Journal of Colloid and Interface Science, Vol.562, 470-482, 2020
Gelation on demand using switchable double emulsions: A potential strategy for the in situ immobilization of organic contaminants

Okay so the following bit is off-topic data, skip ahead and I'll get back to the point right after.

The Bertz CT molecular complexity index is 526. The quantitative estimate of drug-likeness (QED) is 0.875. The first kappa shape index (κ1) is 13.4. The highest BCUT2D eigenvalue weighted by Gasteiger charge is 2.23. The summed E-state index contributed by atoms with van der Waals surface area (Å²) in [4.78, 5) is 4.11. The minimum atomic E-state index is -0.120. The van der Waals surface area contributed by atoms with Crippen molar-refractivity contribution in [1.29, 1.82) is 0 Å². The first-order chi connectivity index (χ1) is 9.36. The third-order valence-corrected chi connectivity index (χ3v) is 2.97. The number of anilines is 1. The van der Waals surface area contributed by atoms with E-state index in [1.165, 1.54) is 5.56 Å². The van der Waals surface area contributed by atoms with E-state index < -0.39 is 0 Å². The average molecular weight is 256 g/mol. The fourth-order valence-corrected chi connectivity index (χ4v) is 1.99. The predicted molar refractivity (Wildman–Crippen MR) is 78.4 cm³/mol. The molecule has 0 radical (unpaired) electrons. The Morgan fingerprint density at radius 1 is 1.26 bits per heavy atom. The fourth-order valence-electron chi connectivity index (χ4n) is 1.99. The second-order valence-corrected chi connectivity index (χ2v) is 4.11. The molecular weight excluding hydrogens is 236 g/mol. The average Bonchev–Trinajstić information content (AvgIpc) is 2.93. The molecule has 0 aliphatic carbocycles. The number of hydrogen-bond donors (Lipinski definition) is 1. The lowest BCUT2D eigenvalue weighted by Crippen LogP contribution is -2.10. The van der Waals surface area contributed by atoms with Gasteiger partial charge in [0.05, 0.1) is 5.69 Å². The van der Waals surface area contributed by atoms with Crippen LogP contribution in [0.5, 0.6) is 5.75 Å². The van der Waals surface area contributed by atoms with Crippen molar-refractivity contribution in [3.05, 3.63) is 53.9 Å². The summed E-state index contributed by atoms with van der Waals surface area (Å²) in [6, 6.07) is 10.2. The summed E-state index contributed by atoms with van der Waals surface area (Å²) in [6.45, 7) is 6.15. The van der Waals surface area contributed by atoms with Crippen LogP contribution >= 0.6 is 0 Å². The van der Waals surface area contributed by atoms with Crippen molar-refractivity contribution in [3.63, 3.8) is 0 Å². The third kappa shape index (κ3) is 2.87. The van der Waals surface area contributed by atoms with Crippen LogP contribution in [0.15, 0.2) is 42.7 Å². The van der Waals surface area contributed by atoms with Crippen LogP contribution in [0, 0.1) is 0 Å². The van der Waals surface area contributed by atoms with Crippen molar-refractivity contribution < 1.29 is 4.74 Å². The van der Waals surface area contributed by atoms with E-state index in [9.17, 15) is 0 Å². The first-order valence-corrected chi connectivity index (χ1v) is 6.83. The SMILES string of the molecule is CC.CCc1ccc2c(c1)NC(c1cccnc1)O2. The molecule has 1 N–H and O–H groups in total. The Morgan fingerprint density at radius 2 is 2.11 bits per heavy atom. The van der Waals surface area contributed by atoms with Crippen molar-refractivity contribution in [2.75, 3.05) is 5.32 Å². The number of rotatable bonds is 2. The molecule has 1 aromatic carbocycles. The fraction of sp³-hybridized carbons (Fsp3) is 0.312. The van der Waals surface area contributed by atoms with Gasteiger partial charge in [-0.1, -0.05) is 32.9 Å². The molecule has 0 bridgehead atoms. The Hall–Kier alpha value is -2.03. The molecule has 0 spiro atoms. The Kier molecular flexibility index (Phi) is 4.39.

Switchable double emulsions (water in oil in water, W/O/W) are proposed for the in situ immobilization of subsurface organic contaminants such as toluene, hexane or benzene. Primary W/O emulsions were prepared by emulsifying 250 mL of 0.36 M CaCl2 aqueous solutions in 1 L of canola oil (with 12.5 g/L of ethylcellulose, EC, and 2.5 g/L of calcium stearate). In the primary W/O emulsion the water droplets in oil were approximate to 8 mu m, as observed using an optical and a confocal microscope. EC and calcium stearate adsorbed at the oil water interface (as demonstrated by interfacial tension measurements), forming films which stabilized the W/O emulsions (as verified with bottle tests). Experiments conducted using a Langmuir trough suggest that EC and calcium stearate films did not desorb from the oil-water interface upon compression. Crumpling tests and opticalmicroscopy observations indicate that EC and calcium stearate films were skin-like, and buckled when deformed. To obtain double W/O/W emulsions the primary emulsions were emulsified in a 0.75 wt% solution of sodium alginate, with 2 mL/L of Tween 20 and 10 g/L of NaCl. The formation of W/O/W emulsions was verified through optical microscopy and confocal microscopy observations. In the absence of the contaminants the double emulsions were stable, as observed by resting them on the bench over three days and agitating them with a multi-action wrist shaker for 30 min. Also, they had low shear elastic (G' = 2.67 +/- 0.58 Pa) and viscous (G" = 1.69 +/- 0.24 Pa) moduli, which should facilitate their transport through geological media (e.g. soil) to polluted areas. Upon mixing with toluene, hexane or benzene at concentrations ranging from 5% to 17%, the double emulsions were destabilized. Emulsion destabilization caused the release of CaCl2, which crosslinked sodium alginate and formed gels in which the contaminants were incorporated. The gelation rate and the magnitude of the viscoelastic moduli depended on the contaminant type and concentration, and on the mixing time. Gelation occurred fastest with the highest toluene concentrations tested (9% to 17%), but the highest elastic moduli were measured with 9% toluene concentrations for the longest mixing times tested (90 s). Gelation occurred slowest with hexane, likely due to the poor solubility of EC in hexane. Because of their ability to gel exclusively in contaminant proximity, the double emulsions studied offer a potential strategy to control the migration of plumes of contaminants such as toluene, hexane or benzene. (C) 2019 Elsevier Inc. All rights reserved.